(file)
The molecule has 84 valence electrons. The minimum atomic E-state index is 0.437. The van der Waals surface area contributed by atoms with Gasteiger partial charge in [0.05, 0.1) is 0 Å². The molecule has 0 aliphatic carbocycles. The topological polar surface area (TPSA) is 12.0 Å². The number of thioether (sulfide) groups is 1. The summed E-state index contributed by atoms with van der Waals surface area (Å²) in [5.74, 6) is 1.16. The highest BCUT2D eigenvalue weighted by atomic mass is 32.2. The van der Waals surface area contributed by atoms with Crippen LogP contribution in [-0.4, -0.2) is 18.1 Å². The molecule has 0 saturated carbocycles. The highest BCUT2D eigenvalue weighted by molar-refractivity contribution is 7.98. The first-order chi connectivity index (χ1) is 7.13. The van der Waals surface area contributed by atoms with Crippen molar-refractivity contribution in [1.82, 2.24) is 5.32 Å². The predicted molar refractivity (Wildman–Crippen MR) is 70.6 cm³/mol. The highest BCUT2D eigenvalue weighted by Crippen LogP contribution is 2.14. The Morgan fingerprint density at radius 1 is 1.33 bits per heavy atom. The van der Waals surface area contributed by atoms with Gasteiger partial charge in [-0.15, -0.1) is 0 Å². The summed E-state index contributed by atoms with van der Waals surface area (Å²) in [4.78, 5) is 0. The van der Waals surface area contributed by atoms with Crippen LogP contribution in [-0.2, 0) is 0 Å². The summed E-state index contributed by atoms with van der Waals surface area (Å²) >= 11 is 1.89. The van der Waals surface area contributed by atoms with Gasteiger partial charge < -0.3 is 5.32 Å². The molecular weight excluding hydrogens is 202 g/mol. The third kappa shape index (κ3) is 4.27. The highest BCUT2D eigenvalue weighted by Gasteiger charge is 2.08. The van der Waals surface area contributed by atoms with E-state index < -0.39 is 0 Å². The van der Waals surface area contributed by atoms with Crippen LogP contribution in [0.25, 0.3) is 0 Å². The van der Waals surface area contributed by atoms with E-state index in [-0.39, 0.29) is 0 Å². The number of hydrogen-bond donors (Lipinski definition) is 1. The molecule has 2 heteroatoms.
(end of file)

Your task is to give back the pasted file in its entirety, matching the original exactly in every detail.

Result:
The molecule has 84 valence electrons. The minimum atomic E-state index is 0.437. The van der Waals surface area contributed by atoms with Gasteiger partial charge in [0.05, 0.1) is 0 Å². The molecule has 0 aliphatic carbocycles. The topological polar surface area (TPSA) is 12.0 Å². The number of thioether (sulfide) groups is 1. The summed E-state index contributed by atoms with van der Waals surface area (Å²) in [5.74, 6) is 1.16. The highest BCUT2D eigenvalue weighted by atomic mass is 32.2. The van der Waals surface area contributed by atoms with Crippen LogP contribution in [-0.4, -0.2) is 18.1 Å². The molecule has 0 saturated carbocycles. The highest BCUT2D eigenvalue weighted by molar-refractivity contribution is 7.98. The first-order chi connectivity index (χ1) is 7.13. The van der Waals surface area contributed by atoms with Crippen molar-refractivity contribution in [1.82, 2.24) is 5.32 Å². The predicted molar refractivity (Wildman–Crippen MR) is 70.6 cm³/mol. The highest BCUT2D eigenvalue weighted by Crippen LogP contribution is 2.14. The Morgan fingerprint density at radius 1 is 1.33 bits per heavy atom. The van der Waals surface area contributed by atoms with Gasteiger partial charge in [-0.15, -0.1) is 0 Å². The summed E-state index contributed by atoms with van der Waals surface area (Å²) in [4.78, 5) is 0. The van der Waals surface area contributed by atoms with Crippen LogP contribution in [-0.2, 0) is 0 Å². The summed E-state index contributed by atoms with van der Waals surface area (Å²) >= 11 is 1.89. The van der Waals surface area contributed by atoms with Gasteiger partial charge < -0.3 is 5.32 Å². The molecular weight excluding hydrogens is 202 g/mol. The third kappa shape index (κ3) is 4.27. The highest BCUT2D eigenvalue weighted by Gasteiger charge is 2.08. The van der Waals surface area contributed by atoms with E-state index < -0.39 is 0 Å². The van der Waals surface area contributed by atoms with Crippen LogP contribution in [0.25, 0.3) is 0 Å². The van der Waals surface area contributed by atoms with E-state index in [-0.39, 0.29) is 0 Å². The number of hydrogen-bond donors (Lipinski definition) is 1. The molecule has 2 heteroatoms.